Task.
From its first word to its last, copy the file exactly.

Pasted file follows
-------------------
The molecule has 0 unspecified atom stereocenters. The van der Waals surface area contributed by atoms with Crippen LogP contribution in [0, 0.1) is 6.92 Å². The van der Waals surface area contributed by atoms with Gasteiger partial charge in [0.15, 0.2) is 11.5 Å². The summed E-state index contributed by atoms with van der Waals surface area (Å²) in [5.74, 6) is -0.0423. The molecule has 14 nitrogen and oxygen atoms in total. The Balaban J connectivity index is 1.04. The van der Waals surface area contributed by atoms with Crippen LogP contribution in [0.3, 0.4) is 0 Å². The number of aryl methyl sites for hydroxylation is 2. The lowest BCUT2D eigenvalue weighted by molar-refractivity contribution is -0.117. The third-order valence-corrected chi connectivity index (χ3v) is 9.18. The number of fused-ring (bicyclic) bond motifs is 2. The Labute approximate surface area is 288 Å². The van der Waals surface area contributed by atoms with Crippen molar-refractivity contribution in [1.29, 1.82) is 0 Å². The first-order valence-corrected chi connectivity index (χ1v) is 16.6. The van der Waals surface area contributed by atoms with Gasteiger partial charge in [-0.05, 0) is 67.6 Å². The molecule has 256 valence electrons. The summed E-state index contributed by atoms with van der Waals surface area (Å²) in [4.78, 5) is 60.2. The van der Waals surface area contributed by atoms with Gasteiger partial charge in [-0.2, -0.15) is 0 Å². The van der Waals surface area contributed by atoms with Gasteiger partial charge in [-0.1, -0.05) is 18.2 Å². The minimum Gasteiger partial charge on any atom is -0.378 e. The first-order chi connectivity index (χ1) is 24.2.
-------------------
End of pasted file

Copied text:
The molecule has 0 unspecified atom stereocenters. The van der Waals surface area contributed by atoms with Crippen LogP contribution in [0, 0.1) is 6.92 Å². The van der Waals surface area contributed by atoms with Gasteiger partial charge in [0.15, 0.2) is 11.5 Å². The summed E-state index contributed by atoms with van der Waals surface area (Å²) in [5.74, 6) is -0.0423. The molecule has 14 nitrogen and oxygen atoms in total. The Balaban J connectivity index is 1.04. The van der Waals surface area contributed by atoms with Crippen LogP contribution in [0.3, 0.4) is 0 Å². The number of aryl methyl sites for hydroxylation is 2. The lowest BCUT2D eigenvalue weighted by molar-refractivity contribution is -0.117. The third-order valence-corrected chi connectivity index (χ3v) is 9.18. The number of fused-ring (bicyclic) bond motifs is 2. The Labute approximate surface area is 288 Å². The van der Waals surface area contributed by atoms with Crippen molar-refractivity contribution in [1.29, 1.82) is 0 Å². The first-order valence-corrected chi connectivity index (χ1v) is 16.6. The van der Waals surface area contributed by atoms with Gasteiger partial charge in [-0.05, 0) is 67.6 Å². The molecule has 256 valence electrons. The summed E-state index contributed by atoms with van der Waals surface area (Å²) in [4.78, 5) is 60.2. The van der Waals surface area contributed by atoms with Gasteiger partial charge in [-0.2, -0.15) is 0 Å². The van der Waals surface area contributed by atoms with Gasteiger partial charge in [-0.1, -0.05) is 18.2 Å². The minimum Gasteiger partial charge on any atom is -0.378 e. The first-order chi connectivity index (χ1) is 24.2.